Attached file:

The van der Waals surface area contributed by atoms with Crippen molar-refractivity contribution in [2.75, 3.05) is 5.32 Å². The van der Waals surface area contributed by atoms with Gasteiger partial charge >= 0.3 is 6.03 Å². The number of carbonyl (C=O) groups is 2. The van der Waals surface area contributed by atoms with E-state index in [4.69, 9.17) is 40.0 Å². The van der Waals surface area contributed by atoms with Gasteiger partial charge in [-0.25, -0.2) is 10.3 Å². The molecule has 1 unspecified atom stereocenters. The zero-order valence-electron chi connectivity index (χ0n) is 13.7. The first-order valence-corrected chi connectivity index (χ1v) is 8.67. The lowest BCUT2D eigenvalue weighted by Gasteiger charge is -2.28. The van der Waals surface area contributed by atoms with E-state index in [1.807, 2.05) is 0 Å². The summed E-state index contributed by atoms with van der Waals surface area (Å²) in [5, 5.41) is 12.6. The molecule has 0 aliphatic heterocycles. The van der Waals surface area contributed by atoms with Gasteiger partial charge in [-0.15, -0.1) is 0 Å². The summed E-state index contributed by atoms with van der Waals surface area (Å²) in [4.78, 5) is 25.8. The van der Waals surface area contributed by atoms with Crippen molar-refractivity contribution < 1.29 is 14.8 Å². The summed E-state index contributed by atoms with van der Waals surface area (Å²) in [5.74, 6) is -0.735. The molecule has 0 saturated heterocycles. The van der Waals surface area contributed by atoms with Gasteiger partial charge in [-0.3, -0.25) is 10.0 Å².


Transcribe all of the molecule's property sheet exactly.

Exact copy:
The van der Waals surface area contributed by atoms with Crippen molar-refractivity contribution in [2.75, 3.05) is 5.32 Å². The van der Waals surface area contributed by atoms with Gasteiger partial charge >= 0.3 is 6.03 Å². The number of carbonyl (C=O) groups is 2. The van der Waals surface area contributed by atoms with E-state index in [4.69, 9.17) is 40.0 Å². The van der Waals surface area contributed by atoms with Gasteiger partial charge in [-0.25, -0.2) is 10.3 Å². The molecule has 1 unspecified atom stereocenters. The zero-order valence-electron chi connectivity index (χ0n) is 13.7. The first-order valence-corrected chi connectivity index (χ1v) is 8.67. The lowest BCUT2D eigenvalue weighted by Gasteiger charge is -2.28. The van der Waals surface area contributed by atoms with E-state index in [1.807, 2.05) is 0 Å². The summed E-state index contributed by atoms with van der Waals surface area (Å²) in [5, 5.41) is 12.6. The molecule has 0 aliphatic heterocycles. The van der Waals surface area contributed by atoms with Gasteiger partial charge in [-0.15, -0.1) is 0 Å². The summed E-state index contributed by atoms with van der Waals surface area (Å²) in [4.78, 5) is 25.8. The van der Waals surface area contributed by atoms with Crippen molar-refractivity contribution < 1.29 is 14.8 Å². The summed E-state index contributed by atoms with van der Waals surface area (Å²) in [5.74, 6) is -0.735. The molecule has 0 saturated heterocycles. The van der Waals surface area contributed by atoms with Gasteiger partial charge in [-0.3, -0.25) is 10.0 Å².